Back to entry: beerbohm_max | Show links black
Working name of UK author, caricaturist, theatre critic (hailed by his Saturday Review predecessor George Bernard Shaw as "the incomparable Max") and later Radio broadcaster Henry Maximilian Beerbohm (1872-1956). He was initially known for witty and mannered essays published from 1894 in The Yellow Book, The Savoy and other London magazines, first assembled under the self-mockingly grandiose title The Works of Max Beerbohm (coll 1896); at the time they were stigmatized for supposed Decadence, but this was clearly a pose. Standalone fiction of genre interest is chiefly Fantasy. The Happy Hypocrite: A Fairy Tale for Tired Men (October 1896 The Yellow Book; 1897 chap) light-heartedly touches on questions of Identity and the possibility that an adopted mask may (as so often in Gene Wolfe) become the real face. In "A Panacea" (23 July 1904 Saturday Review), Edward VII's shutting of all British theatres for a decade is lauded from the perspective of 1914. "Enoch Soames" (May 1916 Century Magazine) features a deal with the devil by the title's failed 1890s poet, who Time-Travels to the British Museum Library of a century later, and on 3 June 1997 reads – in the simplified spelling of this future – not that posterity has recognized his genius but that he is recorded only as "an immajnari karrakter" in a "sumwot labud sattire" by Beerbohm. "A.V. Laider" (June 1916 Century Magazine) features a Club Story narrative of supernatural Precognition, told by a compulsive and unreliable raconteur. Both these latter tales appear in Beerbohm's finest book Seven Men (coll 1919; exp 1950), also containing the first appearance of "Hilary Maltby and Stephen Braxton", in which (perhaps via Psi Powers) a living author jealously projects images of himself to haunt his more socially successful rival. Beerbohm's one novel, Zuleika Dobson; or, An Oxford Love Story (1911) deploys various supernatural elements to frame a romantic comedy-cum-Satire in which (almost) all the undergraduates of Oxford drown themselves for the sake of the unworthy beauty Zuleika, who is seen as an irresistible supernatural force, capable of making statues weep, a She figure more than once specifically described as a Basilisk; she is last seen planning to repeat her triumph in Cambridge. The image of emptied college halls with dons at High Table barely noticing the missing students was a chilling if inadvertent Prediction of the effect on Oxford of World War One.
A sui generis caricaturist whose drawing style was deceptively naive-seeming, Beerbohm exaggerated the salient features of many contemporaries including Hilaire Belloc, G K Chesterton, Joseph Conrad, Rudyard Kipling (often cruelly), George Bernard Shaw, H G Wells and Oscar Wilde. Using his parallel gift for prose Parody, he mocked the styles of all these authors (except Wilde) and several others – including A C Benson and Frank Harris – in his Christmas-themed collection A Christmas Garland (coll 1912). Fantastic elements are central to the parodies of Thomas Hardy (1840-1928); of Kipling, with a brutish police constable successfully arresting the suspicious "airman" Santa Claus; and, devastatingly, of Wells. "Perkins and Mankind" outlines a Wellsian Utopia in which Christmas is replaced by "General Cessation Day", when old folk walk in joyous procession to the euthanasia chambers ...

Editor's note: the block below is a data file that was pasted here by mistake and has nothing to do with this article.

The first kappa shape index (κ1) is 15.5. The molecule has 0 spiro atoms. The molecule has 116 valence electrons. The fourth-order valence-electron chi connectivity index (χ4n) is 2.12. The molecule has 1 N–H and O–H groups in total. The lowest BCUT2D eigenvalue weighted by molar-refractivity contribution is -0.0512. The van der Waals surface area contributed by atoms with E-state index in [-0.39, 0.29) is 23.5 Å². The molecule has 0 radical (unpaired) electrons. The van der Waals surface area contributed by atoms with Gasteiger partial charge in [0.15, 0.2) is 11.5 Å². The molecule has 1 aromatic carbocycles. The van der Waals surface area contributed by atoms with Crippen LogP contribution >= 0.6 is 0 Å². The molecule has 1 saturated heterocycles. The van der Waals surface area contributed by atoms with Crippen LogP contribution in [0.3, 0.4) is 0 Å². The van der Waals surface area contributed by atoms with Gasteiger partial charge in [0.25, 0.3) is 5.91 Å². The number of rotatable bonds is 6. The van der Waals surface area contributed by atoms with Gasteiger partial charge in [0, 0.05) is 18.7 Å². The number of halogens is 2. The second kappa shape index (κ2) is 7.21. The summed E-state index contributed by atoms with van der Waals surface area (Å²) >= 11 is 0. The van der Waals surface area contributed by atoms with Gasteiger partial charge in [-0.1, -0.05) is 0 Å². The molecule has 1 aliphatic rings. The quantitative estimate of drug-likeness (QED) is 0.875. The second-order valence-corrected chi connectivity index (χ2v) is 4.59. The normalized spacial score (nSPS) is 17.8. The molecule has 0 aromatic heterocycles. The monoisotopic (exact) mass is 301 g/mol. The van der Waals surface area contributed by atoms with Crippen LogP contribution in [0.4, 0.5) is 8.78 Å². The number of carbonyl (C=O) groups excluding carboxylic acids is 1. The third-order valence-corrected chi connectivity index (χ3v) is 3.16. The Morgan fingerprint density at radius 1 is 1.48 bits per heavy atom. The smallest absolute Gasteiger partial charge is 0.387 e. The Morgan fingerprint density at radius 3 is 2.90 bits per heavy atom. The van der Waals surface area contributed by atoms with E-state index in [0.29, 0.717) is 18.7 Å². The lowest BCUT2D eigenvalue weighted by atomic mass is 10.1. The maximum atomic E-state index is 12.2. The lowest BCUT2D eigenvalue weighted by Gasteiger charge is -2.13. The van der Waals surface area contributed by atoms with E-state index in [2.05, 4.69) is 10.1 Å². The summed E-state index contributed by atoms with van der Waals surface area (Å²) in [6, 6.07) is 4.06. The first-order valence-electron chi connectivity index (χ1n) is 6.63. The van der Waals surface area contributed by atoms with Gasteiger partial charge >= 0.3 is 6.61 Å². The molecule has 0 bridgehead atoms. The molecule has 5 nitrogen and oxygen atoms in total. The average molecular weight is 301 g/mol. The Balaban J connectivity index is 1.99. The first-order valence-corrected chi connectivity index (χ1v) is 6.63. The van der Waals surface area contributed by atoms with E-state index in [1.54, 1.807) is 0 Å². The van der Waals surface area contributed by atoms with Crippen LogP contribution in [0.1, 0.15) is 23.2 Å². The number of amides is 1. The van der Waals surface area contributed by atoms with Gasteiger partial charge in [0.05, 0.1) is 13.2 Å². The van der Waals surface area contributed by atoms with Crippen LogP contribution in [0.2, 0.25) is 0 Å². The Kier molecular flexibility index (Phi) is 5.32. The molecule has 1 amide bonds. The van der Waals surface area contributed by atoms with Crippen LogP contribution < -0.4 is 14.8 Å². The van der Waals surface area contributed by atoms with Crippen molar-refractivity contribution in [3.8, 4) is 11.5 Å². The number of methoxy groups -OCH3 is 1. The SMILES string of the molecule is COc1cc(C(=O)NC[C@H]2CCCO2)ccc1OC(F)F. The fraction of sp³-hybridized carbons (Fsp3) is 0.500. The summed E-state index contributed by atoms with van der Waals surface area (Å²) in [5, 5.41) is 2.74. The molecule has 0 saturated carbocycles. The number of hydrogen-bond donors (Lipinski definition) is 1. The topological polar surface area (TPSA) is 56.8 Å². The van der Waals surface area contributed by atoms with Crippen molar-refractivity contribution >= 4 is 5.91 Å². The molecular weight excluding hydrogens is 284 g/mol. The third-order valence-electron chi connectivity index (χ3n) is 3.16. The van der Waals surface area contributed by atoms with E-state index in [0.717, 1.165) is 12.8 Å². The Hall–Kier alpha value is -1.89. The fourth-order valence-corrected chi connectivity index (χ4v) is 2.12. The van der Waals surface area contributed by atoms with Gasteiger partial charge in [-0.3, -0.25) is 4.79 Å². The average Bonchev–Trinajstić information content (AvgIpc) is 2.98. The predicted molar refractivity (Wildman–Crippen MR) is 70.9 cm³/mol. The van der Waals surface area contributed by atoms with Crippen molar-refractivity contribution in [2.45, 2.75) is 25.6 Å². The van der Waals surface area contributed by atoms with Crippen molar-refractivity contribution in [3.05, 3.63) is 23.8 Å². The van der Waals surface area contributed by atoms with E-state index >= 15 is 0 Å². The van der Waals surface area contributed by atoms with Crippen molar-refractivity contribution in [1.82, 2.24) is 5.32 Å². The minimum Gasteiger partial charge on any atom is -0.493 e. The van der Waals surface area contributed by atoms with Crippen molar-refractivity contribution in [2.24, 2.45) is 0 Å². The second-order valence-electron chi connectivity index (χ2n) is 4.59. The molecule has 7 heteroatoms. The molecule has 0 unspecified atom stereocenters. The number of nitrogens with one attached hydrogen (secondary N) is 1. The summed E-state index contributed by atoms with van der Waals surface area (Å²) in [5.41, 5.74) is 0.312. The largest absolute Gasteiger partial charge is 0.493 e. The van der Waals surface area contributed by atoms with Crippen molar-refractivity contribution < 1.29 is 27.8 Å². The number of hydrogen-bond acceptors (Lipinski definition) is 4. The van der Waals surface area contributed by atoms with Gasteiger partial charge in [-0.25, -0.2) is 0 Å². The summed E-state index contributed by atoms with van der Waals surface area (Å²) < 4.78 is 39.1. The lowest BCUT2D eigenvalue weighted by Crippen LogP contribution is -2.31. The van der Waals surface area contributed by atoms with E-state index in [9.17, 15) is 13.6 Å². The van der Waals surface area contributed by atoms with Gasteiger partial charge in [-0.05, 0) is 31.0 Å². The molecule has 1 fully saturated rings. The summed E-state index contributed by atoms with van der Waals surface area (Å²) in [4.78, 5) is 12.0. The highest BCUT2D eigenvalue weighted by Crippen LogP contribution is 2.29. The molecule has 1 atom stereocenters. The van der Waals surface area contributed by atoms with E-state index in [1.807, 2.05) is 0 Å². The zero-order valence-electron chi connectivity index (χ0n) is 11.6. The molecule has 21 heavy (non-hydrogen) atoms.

to die for the good of the race – to "make way" for the beautiful young breed of men and women who, in simple, artistic, antiseptic garments, are disporting themselves so gladly on this day of days.
An earlier, more broadly comic but less penetrating Wells parody, "The Defossilized Plum-Pudding" (Christmas 1896 The Saturday Review), was excluded from A Christmas Garland along with five others from the same magazine issue, including spoofs of Marie Corelli and of Beerbohm himself. All six were assembled as the US pirate edition Leaves from the Garland woven by Max Beerbohm (coll 1926 chap), reportedly issued by the New York publisher's editor Max Harzof. The best of these discarded pieces – including the three indicated above – are reprinted in Dwight Macdonald's Parodies: An Anthology from Chaucer to Beerbohm – and After (anth 1960).
Beerbohm published very little after the 1920s, the chief exception being Mainly on the Air (coll 1946; exp 1957), collecting the radio talks he had given since 1935, together with other late essays. He was knighted in 1939. Several further selections of his work appeared after his death, as did a number of appreciations and critical studies. The essay/story A Peep into the Past (1923 chap) – included in A Peep into the Past and Other Prose Pieces (coll 1972) – proleptically shows Oscar Wilde as an elderly, highly respectable gay man whose writing has long been forgotten; this, written in 1893 or 1894, was made unpublishable by subsequent events. Also included in the collection is a fantasy vignette inspired by a (real-life) bad painting's failures of perspective. [DRL]
see also: Richard Buckle.
born London: 24 August 1872
died Rapallo, Italy: 20 May 1956
Entry from The Encyclopedia of Science Fiction (2011-current) edited by John Clute and David Langford.
Accessed 13:49 pm on 22 March 2023.